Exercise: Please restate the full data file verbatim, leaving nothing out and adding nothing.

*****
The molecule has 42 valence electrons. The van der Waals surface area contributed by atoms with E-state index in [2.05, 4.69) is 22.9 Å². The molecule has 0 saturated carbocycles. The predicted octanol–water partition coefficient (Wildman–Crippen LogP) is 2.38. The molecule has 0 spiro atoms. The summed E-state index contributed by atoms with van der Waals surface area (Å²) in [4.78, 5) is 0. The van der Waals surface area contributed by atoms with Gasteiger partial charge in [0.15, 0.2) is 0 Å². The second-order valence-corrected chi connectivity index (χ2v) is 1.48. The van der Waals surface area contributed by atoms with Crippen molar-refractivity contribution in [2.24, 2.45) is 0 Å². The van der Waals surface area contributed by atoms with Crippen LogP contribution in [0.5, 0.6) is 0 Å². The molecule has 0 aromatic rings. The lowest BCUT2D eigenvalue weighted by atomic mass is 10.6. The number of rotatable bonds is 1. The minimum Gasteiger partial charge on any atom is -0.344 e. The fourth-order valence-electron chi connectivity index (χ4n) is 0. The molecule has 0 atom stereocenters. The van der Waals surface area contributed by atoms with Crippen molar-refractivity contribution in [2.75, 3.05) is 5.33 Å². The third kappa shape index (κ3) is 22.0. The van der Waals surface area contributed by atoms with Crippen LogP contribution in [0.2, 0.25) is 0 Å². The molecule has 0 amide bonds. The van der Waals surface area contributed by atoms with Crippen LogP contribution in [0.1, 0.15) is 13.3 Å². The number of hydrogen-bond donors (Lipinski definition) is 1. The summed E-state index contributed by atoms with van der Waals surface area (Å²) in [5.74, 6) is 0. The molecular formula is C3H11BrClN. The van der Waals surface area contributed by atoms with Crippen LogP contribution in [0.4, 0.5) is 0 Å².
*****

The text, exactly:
The molecule has 42 valence electrons. The van der Waals surface area contributed by atoms with E-state index in [2.05, 4.69) is 22.9 Å². The molecule has 0 saturated carbocycles. The predicted octanol–water partition coefficient (Wildman–Crippen LogP) is 2.38. The molecule has 0 spiro atoms. The summed E-state index contributed by atoms with van der Waals surface area (Å²) in [4.78, 5) is 0. The van der Waals surface area contributed by atoms with Gasteiger partial charge in [0.15, 0.2) is 0 Å². The second-order valence-corrected chi connectivity index (χ2v) is 1.48. The van der Waals surface area contributed by atoms with Crippen molar-refractivity contribution in [2.24, 2.45) is 0 Å². The van der Waals surface area contributed by atoms with Crippen LogP contribution in [0.5, 0.6) is 0 Å². The molecule has 0 aromatic rings. The lowest BCUT2D eigenvalue weighted by atomic mass is 10.6. The number of rotatable bonds is 1. The minimum Gasteiger partial charge on any atom is -0.344 e. The fourth-order valence-electron chi connectivity index (χ4n) is 0. The molecule has 0 atom stereocenters. The van der Waals surface area contributed by atoms with Crippen molar-refractivity contribution in [2.75, 3.05) is 5.33 Å². The third kappa shape index (κ3) is 22.0. The van der Waals surface area contributed by atoms with Crippen LogP contribution in [0.2, 0.25) is 0 Å². The molecule has 0 amide bonds. The van der Waals surface area contributed by atoms with Crippen LogP contribution in [0.1, 0.15) is 13.3 Å². The number of hydrogen-bond donors (Lipinski definition) is 1. The summed E-state index contributed by atoms with van der Waals surface area (Å²) in [5.74, 6) is 0. The molecular formula is C3H11BrClN. The van der Waals surface area contributed by atoms with Crippen LogP contribution in [0.4, 0.5) is 0 Å².